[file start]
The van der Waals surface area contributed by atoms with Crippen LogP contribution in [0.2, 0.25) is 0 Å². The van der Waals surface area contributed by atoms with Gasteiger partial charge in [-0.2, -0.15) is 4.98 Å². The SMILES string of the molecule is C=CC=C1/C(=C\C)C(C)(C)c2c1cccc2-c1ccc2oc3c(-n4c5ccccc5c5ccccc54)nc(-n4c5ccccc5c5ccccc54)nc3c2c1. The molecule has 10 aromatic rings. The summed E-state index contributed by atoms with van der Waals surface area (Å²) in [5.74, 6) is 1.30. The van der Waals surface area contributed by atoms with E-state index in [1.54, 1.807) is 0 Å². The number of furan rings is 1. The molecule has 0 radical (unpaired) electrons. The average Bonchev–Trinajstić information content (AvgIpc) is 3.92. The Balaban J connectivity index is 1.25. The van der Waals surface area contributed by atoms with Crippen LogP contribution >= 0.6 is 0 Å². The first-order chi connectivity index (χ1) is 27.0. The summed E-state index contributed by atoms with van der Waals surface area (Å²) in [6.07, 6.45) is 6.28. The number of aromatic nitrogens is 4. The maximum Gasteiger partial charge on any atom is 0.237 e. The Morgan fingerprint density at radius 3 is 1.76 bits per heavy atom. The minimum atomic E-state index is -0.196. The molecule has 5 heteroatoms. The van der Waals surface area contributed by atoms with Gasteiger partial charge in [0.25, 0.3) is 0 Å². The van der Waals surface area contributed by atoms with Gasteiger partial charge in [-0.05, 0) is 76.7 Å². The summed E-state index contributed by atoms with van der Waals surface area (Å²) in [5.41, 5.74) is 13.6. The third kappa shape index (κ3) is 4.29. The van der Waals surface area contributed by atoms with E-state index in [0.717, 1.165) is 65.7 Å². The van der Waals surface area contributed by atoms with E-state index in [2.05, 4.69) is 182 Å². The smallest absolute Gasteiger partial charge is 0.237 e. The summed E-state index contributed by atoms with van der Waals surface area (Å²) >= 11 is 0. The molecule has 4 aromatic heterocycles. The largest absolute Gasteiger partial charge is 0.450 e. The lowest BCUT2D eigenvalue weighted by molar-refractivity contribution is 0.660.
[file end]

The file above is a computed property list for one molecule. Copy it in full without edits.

The van der Waals surface area contributed by atoms with Crippen LogP contribution in [0.2, 0.25) is 0 Å². The van der Waals surface area contributed by atoms with Gasteiger partial charge in [-0.2, -0.15) is 4.98 Å². The SMILES string of the molecule is C=CC=C1/C(=C\C)C(C)(C)c2c1cccc2-c1ccc2oc3c(-n4c5ccccc5c5ccccc54)nc(-n4c5ccccc5c5ccccc54)nc3c2c1. The molecule has 10 aromatic rings. The summed E-state index contributed by atoms with van der Waals surface area (Å²) in [5.74, 6) is 1.30. The van der Waals surface area contributed by atoms with E-state index in [1.54, 1.807) is 0 Å². The number of furan rings is 1. The molecule has 0 radical (unpaired) electrons. The average Bonchev–Trinajstić information content (AvgIpc) is 3.92. The Balaban J connectivity index is 1.25. The van der Waals surface area contributed by atoms with Crippen LogP contribution >= 0.6 is 0 Å². The first-order chi connectivity index (χ1) is 27.0. The summed E-state index contributed by atoms with van der Waals surface area (Å²) in [6.07, 6.45) is 6.28. The number of aromatic nitrogens is 4. The maximum Gasteiger partial charge on any atom is 0.237 e. The Morgan fingerprint density at radius 3 is 1.76 bits per heavy atom. The minimum atomic E-state index is -0.196. The molecule has 5 heteroatoms. The van der Waals surface area contributed by atoms with Gasteiger partial charge in [0.25, 0.3) is 0 Å². The van der Waals surface area contributed by atoms with Gasteiger partial charge in [-0.05, 0) is 76.7 Å². The summed E-state index contributed by atoms with van der Waals surface area (Å²) in [5.41, 5.74) is 13.6. The third kappa shape index (κ3) is 4.29. The van der Waals surface area contributed by atoms with E-state index in [0.717, 1.165) is 65.7 Å². The van der Waals surface area contributed by atoms with E-state index in [2.05, 4.69) is 182 Å². The smallest absolute Gasteiger partial charge is 0.237 e. The summed E-state index contributed by atoms with van der Waals surface area (Å²) >= 11 is 0. The molecule has 4 aromatic heterocycles. The largest absolute Gasteiger partial charge is 0.450 e. The lowest BCUT2D eigenvalue weighted by molar-refractivity contribution is 0.660.